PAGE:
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The Overlooked Truth About Ourselves

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A voyaging ship was wrecked during a storm at sea and only two of the men on it were able to swim to a small, desert like island.

The two survivors, not knowing what else to do, agreed that they had no other recourse but to pray to God. However, to find out whose prayer was more powerful, they agreed to divide the territory between them and stay on opposite sides of the island.

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The first thing they prayed for was food. The next morning, the first man saw a fruit-bearing tree on his side of the land, and he was able to eat its fruit. The other man's parcel of land however remained barren.

After a week, the first man was lonely and he decided to pray for a wife. The next day, another ship was wrecked, and the only survivor was a woman who swam to his side of the land. Soon they agreed to marry. But on the other side of the island, there was still nothing.

After his new-found status as a husband, the first man now started praying for a house, clothes and of course more food. And the very next day, like magic, all of these were given to him! But all along, the second man had yet not received anything.

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Finally, the first man prayed to God for a ship, so that he and his wife could leave the island. The next morning, the man and his wife found a ship docked at their side of the island. The first man boarded the ship with his wife and decided to maroon the second man on that island.

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The first man considered the other man unworthy to receive God's blessings, since none of his prayers had been answered.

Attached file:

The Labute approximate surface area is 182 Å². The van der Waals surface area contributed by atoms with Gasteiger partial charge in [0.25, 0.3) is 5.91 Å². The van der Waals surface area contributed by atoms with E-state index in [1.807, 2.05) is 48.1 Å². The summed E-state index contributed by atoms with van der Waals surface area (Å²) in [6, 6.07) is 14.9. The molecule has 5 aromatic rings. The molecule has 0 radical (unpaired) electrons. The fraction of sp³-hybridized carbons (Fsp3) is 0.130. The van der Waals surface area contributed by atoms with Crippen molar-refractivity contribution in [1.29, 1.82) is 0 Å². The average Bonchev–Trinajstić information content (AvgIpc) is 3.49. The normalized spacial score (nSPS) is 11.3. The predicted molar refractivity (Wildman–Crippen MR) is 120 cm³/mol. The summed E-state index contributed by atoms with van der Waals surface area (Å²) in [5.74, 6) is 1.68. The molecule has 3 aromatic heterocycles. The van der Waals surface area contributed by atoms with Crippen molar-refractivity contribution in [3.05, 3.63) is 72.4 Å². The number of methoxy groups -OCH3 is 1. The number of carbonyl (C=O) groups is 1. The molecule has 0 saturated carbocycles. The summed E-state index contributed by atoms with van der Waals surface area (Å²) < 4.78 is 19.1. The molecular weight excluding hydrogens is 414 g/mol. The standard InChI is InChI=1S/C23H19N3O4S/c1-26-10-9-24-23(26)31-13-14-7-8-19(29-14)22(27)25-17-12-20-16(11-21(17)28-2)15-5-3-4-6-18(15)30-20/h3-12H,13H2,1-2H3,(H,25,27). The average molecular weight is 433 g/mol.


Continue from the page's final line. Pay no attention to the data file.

But just when the ship was about to leave, the first man heard a voice from heaven. The voice asked him, "Why are you leaving your companion on the island?"

"My blessings are mine alone, since I was the one who prayed for them,” the first man answered. "His prayers were all unanswered and so he does not deserve to leave the island!”

"You are mistaken!" the voice rebuked him. "He had only one prayer, which I answered. And if not for that, you would not have received any of My blessings.”

Puzzled with that reply, the first man asked the voice, "Tell me, why you say so? What did he pray for that I should owe him anything?"

The voice replied, "He prayed that all your prayers be answered."

A simple story, but a profound meaning. For all we know, most of our blessings may not be the fruits of our prayers alone, but those of another praying for us.

We might pride ourselves for what we are, often referring to oneself as a ‘self-made’ person. But such thoughts only go to prove how little we are aware of the fact that behind our success there are the contributions of many people. Right from our peers and friends, to our near and dear ones who do their bit silently out of love for us; our success certainly is not a fruit of our efforts alone. We are what we are because we are part of a family, a member of a society. And greatness lies in not only acknowledging this but also in being grateful for this.

The least that we can do is offer our sincere gratitude to the society at large. Even praying for others' welfare is certainly a token of gratitude to society. For, as Alfred Lord Tennyson has remarked: “More things are wrought by prayer than this world dreams of.” We cannot know for sure how God answers our prayers, but our part is to pray, sincerely and selflessly. And then, the magic will inevitably happen. It is for this reason that every session in the Divine Presence of Bhagavan Baba ends with the dictum Loka Samasta Sukino Bavantu – ‘May all beings everywhere be happy’.

Illustrations: Anuj Shukla, SSSU

- Heart2Heart Team


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Vol 6 Issue 07 - JULY 2008
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